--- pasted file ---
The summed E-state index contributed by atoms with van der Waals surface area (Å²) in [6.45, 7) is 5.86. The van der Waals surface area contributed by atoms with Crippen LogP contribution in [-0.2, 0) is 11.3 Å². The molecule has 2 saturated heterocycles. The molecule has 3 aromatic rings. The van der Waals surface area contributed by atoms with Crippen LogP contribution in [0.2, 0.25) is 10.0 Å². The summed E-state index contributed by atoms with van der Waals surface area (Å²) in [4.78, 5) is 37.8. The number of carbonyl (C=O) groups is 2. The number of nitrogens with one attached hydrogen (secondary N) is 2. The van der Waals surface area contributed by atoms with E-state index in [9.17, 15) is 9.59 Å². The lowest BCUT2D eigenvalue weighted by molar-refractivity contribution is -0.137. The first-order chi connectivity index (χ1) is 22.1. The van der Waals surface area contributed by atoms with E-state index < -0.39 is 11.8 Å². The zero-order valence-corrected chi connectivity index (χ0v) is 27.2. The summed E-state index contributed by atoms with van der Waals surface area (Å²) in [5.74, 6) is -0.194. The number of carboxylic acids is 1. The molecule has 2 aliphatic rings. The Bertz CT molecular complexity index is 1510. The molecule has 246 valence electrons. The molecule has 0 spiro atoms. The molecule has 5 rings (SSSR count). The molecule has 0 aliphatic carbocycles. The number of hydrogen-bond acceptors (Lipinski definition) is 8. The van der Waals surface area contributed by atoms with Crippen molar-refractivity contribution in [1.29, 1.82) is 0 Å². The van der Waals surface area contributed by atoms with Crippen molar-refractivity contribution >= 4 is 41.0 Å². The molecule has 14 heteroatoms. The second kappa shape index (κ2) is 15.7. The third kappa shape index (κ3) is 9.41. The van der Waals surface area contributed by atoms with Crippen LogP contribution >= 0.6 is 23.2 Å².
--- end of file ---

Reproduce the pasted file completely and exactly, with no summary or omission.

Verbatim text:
The summed E-state index contributed by atoms with van der Waals surface area (Å²) in [6.45, 7) is 5.86. The van der Waals surface area contributed by atoms with Crippen LogP contribution in [-0.2, 0) is 11.3 Å². The molecule has 2 saturated heterocycles. The molecule has 3 aromatic rings. The van der Waals surface area contributed by atoms with Crippen LogP contribution in [0.2, 0.25) is 10.0 Å². The summed E-state index contributed by atoms with van der Waals surface area (Å²) in [4.78, 5) is 37.8. The number of carbonyl (C=O) groups is 2. The number of nitrogens with one attached hydrogen (secondary N) is 2. The van der Waals surface area contributed by atoms with E-state index in [9.17, 15) is 9.59 Å². The lowest BCUT2D eigenvalue weighted by molar-refractivity contribution is -0.137. The first-order chi connectivity index (χ1) is 22.1. The van der Waals surface area contributed by atoms with E-state index < -0.39 is 11.8 Å². The zero-order valence-corrected chi connectivity index (χ0v) is 27.2. The summed E-state index contributed by atoms with van der Waals surface area (Å²) in [5.74, 6) is -0.194. The number of carboxylic acids is 1. The molecule has 2 aliphatic rings. The Bertz CT molecular complexity index is 1510. The molecule has 246 valence electrons. The molecule has 0 spiro atoms. The molecule has 5 rings (SSSR count). The molecule has 0 aliphatic carbocycles. The number of hydrogen-bond acceptors (Lipinski definition) is 8. The van der Waals surface area contributed by atoms with Crippen molar-refractivity contribution in [1.29, 1.82) is 0 Å². The van der Waals surface area contributed by atoms with Crippen molar-refractivity contribution >= 4 is 41.0 Å². The molecule has 14 heteroatoms. The second kappa shape index (κ2) is 15.7. The third kappa shape index (κ3) is 9.41. The van der Waals surface area contributed by atoms with Crippen LogP contribution >= 0.6 is 23.2 Å².